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Mary Ruoff

Freelance writer Mary Ruoff of Belfast wrote the "Way Down East" chapter of Fodor's "Maine Coast" travel guide and has contributed Maine content to other Fodor's guides.

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Posted: June 23, 2016

Roadtrip and a movie: These Maine theaters are worth the drive

Written by: Mary Ruoff

A Maine movie road trip that ventures to unique and historic venues may seem best left for a colder season. Not so. The peak of summer is the perfect time to hit the route we’ve plotted.

The journey starts inland at an acclaimed Waterville film festival, then heads Down East, where the nonprofits that operate downtown theaters hold special events come summer. The trip concludes in Bar Harbor, a summer destination that’s home to two distinctive theaters.


Waterville Opera House's lobby on opening night 2015 of the Maine International Film Festival. The festival runs July 8–17 this year. Photo courtesy of Maine International Film Festival

Waterville Opera House’s lobby on opening night 2015 of the Maine International Film Festival. The festival runs July 8–17 this year. Photo courtesy of Maine International Film Festival

WATERVILLE: 19TH ANNUAL MAINE INTERNATIONAL FILM FESTIVAL

A few years back, the Boston Globe called the Maine International Film Festival “pound for pound, the best-curated film event in New England.” It’s still true.

About 100 films – features, documentaries, shorts – from around the world will be shown at the 10-day festival, July 8-17. There are two film venues: the 810-seat Waterville Opera House and the three-screen Railroad Square Cinema.

Not by accident, a number of Maine films made the cut. All will have their home-state premiere at MIFF. Among the more high-profile is “5 Nights in Maine,” directed by Maris Curran and starring David Oyelowo, Dianne Wiest and Rosie Perez. Set in rural Maine, it explores race and grief.

One of several Maine documentaries, “An American, Portrait of Raymond Luc Levasseur,” tells the story of a radical Mainer of French Canadian descent who spent time in prison for politically motivated crimes.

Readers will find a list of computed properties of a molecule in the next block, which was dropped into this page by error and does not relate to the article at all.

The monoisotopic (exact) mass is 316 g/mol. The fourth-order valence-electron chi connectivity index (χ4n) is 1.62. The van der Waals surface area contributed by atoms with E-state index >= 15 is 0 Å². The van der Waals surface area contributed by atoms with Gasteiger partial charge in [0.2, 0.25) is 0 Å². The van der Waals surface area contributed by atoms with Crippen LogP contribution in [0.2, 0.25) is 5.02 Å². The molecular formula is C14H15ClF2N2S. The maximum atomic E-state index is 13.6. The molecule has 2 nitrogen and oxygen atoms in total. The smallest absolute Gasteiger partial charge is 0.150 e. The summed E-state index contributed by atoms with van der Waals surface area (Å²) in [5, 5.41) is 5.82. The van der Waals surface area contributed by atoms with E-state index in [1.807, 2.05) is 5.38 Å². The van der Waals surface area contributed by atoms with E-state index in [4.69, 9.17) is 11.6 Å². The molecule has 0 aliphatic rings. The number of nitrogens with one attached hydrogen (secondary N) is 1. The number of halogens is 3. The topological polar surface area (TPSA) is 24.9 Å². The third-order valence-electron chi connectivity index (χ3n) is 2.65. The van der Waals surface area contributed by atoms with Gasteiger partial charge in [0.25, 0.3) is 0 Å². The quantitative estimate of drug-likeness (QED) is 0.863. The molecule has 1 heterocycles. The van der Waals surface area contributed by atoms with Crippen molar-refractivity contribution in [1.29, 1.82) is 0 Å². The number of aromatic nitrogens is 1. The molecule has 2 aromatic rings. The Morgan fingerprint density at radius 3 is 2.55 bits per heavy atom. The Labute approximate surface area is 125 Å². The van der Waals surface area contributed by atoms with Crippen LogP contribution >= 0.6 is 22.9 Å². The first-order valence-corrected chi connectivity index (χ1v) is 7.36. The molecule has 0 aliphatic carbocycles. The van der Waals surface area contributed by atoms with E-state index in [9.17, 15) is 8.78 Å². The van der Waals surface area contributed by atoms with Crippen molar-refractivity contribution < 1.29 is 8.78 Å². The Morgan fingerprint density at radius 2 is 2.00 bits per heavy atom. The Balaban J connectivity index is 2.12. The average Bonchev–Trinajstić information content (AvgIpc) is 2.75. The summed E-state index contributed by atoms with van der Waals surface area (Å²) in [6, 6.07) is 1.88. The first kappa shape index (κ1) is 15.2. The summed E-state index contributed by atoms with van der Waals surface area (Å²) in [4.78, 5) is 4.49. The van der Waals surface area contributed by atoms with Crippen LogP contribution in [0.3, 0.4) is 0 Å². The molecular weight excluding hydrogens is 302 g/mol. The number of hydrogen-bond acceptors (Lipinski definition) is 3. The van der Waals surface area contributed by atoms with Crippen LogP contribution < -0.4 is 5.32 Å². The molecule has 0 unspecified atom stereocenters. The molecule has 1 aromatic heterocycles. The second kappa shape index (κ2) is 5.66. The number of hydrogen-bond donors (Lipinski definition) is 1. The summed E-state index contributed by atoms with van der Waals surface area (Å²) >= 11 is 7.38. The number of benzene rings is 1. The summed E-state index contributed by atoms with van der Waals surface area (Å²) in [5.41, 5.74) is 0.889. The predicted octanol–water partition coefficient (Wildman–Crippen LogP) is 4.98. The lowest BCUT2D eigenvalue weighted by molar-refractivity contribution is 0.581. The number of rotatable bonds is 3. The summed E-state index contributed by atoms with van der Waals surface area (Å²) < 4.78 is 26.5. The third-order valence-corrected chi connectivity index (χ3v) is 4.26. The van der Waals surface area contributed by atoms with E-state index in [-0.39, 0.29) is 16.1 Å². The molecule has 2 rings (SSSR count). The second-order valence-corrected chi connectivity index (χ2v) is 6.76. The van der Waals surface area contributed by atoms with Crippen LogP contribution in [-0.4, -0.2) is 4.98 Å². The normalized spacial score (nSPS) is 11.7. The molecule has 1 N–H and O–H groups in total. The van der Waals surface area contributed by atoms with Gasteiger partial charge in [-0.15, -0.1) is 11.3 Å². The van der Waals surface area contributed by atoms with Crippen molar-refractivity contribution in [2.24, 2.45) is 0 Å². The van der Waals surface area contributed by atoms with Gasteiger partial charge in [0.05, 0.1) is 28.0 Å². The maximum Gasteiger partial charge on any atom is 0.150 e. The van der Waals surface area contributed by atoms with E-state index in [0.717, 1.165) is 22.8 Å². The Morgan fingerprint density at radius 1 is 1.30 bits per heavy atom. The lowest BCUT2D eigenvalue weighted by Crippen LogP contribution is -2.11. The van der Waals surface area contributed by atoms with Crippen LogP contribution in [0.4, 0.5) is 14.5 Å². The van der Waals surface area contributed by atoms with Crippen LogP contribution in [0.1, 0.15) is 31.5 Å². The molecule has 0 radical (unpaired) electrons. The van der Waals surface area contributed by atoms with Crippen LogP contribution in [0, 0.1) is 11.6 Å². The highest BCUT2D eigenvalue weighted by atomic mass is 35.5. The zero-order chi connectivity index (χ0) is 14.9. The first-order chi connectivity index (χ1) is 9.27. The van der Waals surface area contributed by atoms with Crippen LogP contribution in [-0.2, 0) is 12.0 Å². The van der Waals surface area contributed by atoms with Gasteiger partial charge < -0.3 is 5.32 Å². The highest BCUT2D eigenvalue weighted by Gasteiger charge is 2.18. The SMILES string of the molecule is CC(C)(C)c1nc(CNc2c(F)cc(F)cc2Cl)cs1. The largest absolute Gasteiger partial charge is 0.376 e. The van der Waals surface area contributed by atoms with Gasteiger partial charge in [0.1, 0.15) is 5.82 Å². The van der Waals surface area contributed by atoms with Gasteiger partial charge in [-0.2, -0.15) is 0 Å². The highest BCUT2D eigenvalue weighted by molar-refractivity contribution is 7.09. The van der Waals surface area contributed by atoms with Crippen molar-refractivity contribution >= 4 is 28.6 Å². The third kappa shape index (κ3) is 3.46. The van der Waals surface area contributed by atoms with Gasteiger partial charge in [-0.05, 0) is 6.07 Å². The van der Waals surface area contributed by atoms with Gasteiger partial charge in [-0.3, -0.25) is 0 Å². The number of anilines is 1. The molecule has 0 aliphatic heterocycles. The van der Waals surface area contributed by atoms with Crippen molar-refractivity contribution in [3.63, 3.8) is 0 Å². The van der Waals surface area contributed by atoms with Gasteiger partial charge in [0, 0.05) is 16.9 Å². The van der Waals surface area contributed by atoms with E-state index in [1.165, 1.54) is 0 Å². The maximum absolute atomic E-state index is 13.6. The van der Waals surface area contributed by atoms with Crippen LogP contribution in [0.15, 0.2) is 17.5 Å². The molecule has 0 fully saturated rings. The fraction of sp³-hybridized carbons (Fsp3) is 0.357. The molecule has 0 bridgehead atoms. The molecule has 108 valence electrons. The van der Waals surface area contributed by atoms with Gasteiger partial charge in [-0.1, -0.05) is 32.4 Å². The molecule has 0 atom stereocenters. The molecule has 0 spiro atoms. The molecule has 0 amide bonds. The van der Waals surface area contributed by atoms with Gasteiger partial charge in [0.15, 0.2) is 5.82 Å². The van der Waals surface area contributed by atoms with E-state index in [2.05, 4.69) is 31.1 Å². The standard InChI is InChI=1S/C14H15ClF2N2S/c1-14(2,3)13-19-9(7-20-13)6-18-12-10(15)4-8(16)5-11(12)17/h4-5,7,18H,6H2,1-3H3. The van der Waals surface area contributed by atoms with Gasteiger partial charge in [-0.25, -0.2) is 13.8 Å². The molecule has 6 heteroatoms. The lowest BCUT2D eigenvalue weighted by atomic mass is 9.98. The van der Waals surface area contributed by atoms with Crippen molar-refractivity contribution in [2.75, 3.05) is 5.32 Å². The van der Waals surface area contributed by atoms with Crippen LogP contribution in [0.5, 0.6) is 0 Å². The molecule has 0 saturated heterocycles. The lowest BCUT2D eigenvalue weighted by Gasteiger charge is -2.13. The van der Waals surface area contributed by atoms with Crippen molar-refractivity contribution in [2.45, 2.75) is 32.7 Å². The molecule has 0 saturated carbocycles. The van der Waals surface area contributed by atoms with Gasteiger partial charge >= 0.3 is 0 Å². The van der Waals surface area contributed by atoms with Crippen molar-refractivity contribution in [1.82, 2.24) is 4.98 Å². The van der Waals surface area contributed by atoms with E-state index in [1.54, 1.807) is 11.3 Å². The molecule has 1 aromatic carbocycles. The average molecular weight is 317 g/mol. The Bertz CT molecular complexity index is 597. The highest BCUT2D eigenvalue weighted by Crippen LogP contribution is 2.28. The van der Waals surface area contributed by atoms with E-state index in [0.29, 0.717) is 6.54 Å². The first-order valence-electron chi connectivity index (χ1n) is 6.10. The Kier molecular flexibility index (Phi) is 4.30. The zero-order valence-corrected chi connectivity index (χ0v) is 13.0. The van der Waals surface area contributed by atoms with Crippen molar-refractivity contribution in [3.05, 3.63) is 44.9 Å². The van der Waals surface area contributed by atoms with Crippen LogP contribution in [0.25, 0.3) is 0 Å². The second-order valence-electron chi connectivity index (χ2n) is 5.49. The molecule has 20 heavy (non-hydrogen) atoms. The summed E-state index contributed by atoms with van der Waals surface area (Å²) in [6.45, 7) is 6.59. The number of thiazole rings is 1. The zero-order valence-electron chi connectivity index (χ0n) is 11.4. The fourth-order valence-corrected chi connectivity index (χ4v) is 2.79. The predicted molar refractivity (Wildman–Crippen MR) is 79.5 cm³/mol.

For the first time, the festival will have two programs of Maine short films.

MIFF’s “Re-Discovery” films – restorations and new prints of older films – include the classic “Peyton Place” (1957), shot largely in Camden but also in Belfast, Rockland and Thomaston; the 1943 version of “Heaven Can Wait”; and the Coen brothers’ “Blood Simple” (1984).

Upwards of 50 filmmakers are expected to attend the festival, and writers, directors or actors are often on hand to take questions. The World Filmmakers’ Forum will bring filmmakers from Uruguay, Brazil, Mexico and South Africa to Waterville to show and talk about their works.

Writer and director Robert Benson, 83, a three-time Oscar winner, will be honored with a Lifetime Achievement Award. A Midlife Achievement Award will go to actor Gabriel Byrne.

Showings are $10; special events cost more. A 10-punch partial pass is $95; a full festival pass, good for all showings and events, costs $200 (full festival pass holders can reserve tickets for specific showings). Online ticket sales are limited to half of a showing’s seats to assure room for pass holders and for people buying tickets at the door. Showings don’t typically sell out, and most films have two.

MORE INFO: miff.org, 861-8138


A 40-foot mural about movie theater architecture in Northern New England lines one wall of Northeast Historic Film's Alamo Theatre in Bucksport. Photo by Mary Ruoff

A 40-foot mural about movie theater architecture in Northern New England lines one wall of Northeast Historic Film’s Alamo Theatre in Bucksport. Photo by Mary Ruoff

BUCKSPORT: NORTHEAST HISTORIC FILM AND ALAMO THEATRE